The global pandemic has given new impetus to digitalisation. But what effect does the increasing use of technology actually have on us? How does it change the reality of life, especially among young people? Psychologist Dr Thorsten Kolling ventures a prognosis.
unizeit: Has the coronavirus crisis changed our attitude to digitalisation?
Thorsten Kolling: There is no empirical data available yet, but my impression is that the perception of opportunities and risks has sharpened, and the approach has become more differentiated. Many people are suddenly experiencing digitalisation directly, for example in a home office and in video conferences. Where previously the discussion was mercurial and affective, there can now be a more informed debate.
What are the risks posed by the new channels of communication?
We observe that media use is as diverse as the individuals themselves. The personality shines through more than usual during the crisis. For some, media use has decreased, they perhaps feel less pressure to participate in social groups, or they might reach for a book more often. Others consume media more excessively, play more computer games than average, or allow themselves to be influenced by fake news and conspiracy theories. This can become a vicious circle.
It is interesting to note that during video communication, there is a partial attention shift away from the conversation partner. In virtual conversation, we suddenly also observe our own image, and question ourselves and our statements to a greater extent. Here there are certainly parallels to problematic behaviour patterns that we also know from social media, e.g. negative self-perception, which can become dangerous for high-risk groups, such as people with eating disorders. Media competence currently plays a major role.
Your focus area is developmental psychology. What has changed as a result of the digitalisation of everyday life, especially for young people?
In their private communication, little has changed for young people. But the situation is different in the context of school and university. Here, the topic of feedback plays the greatest role. In a virtual teaching situation, there is less noticeable unrest, friction, conflict or situational comedy, in short: the human component is missing, the feelings. This illustrates how important relationships are, along with the possibility of attending to individual needs in a teaching situation. And the teachers also need feedback from the class or seminar.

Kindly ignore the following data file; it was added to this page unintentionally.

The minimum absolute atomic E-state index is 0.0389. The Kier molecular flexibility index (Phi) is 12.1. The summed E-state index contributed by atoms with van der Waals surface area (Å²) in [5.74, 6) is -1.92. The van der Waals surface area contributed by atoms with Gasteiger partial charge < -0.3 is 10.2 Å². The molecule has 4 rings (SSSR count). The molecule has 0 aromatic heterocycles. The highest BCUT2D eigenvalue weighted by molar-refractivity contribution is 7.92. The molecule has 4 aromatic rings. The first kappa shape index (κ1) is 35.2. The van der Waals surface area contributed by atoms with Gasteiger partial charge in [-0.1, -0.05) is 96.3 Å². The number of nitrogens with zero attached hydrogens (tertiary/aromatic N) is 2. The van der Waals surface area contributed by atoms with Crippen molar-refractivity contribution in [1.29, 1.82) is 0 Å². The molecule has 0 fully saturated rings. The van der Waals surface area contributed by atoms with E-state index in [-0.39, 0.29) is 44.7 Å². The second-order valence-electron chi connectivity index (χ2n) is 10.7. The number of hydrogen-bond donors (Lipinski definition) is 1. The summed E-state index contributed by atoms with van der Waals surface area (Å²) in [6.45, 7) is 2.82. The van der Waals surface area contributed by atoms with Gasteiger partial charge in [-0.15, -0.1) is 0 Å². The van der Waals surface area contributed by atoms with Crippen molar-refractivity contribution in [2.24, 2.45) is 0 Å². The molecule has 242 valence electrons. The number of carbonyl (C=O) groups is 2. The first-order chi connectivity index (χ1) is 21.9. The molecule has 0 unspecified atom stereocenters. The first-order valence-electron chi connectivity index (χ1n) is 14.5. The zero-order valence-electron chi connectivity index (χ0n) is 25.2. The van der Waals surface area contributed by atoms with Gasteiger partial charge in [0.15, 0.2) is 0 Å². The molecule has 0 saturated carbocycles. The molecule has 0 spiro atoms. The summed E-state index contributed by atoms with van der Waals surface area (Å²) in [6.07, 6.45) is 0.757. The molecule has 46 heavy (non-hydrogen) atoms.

It is about the totality of humans, things like smell and touch. Facial expressions and gestures can only be represented partially digitally, often asynchronously. In addition, we miss the common experience of a multi-sensory environment, for example sitting at a table with friends, chatting about the shared food, standing up and passing the butter. Technology can hardly compensate for this experience, even technologies such as holograms or 3D images are no substitute.
Will (digital) everyday life be different after corona?
We must not forget that the coronavirus is a global, chronic stress event, which requires us to develop coping strategies, similar to those we know from people who have been confronted with the diagnosis of a disease. Reactions such as frustration, stress or lack of motivation arise not only from the domestic isolation, but also from the uncertainty of the situation. Only after initial agitation, which we have also seen in politics due to the coronavirus, are we able to calm down.
Now we know what can be done. There will be conflicts, along the lines of "that even worked during corona". There will be those who reject home office work, because the situation was stressful with children at home, whereas others have enjoyed positive experiences. It is important that we do not come out of the situation with a high level of stress. It is nice if we argue more about the use of technology, not for the sake of technology, but for the benefit of people. The advantages and disadvantages should be considered carefully. Digitalised schools and universities are undeniably useful, routine activities are easy to implement, but technology should primarily be a support factor. The younger the target group, the more important face-to-face contact is. Teachers will also not become obsolete in the coming decades. The development of technology will surely accelerate even faster, I am specifically thinking about robotics or mobile telepresence, so-called "Skype on wheels", but the coronavirus has also shown us that human relationships are not replaceable.
This interview was conducted by Anna-Kristina Pries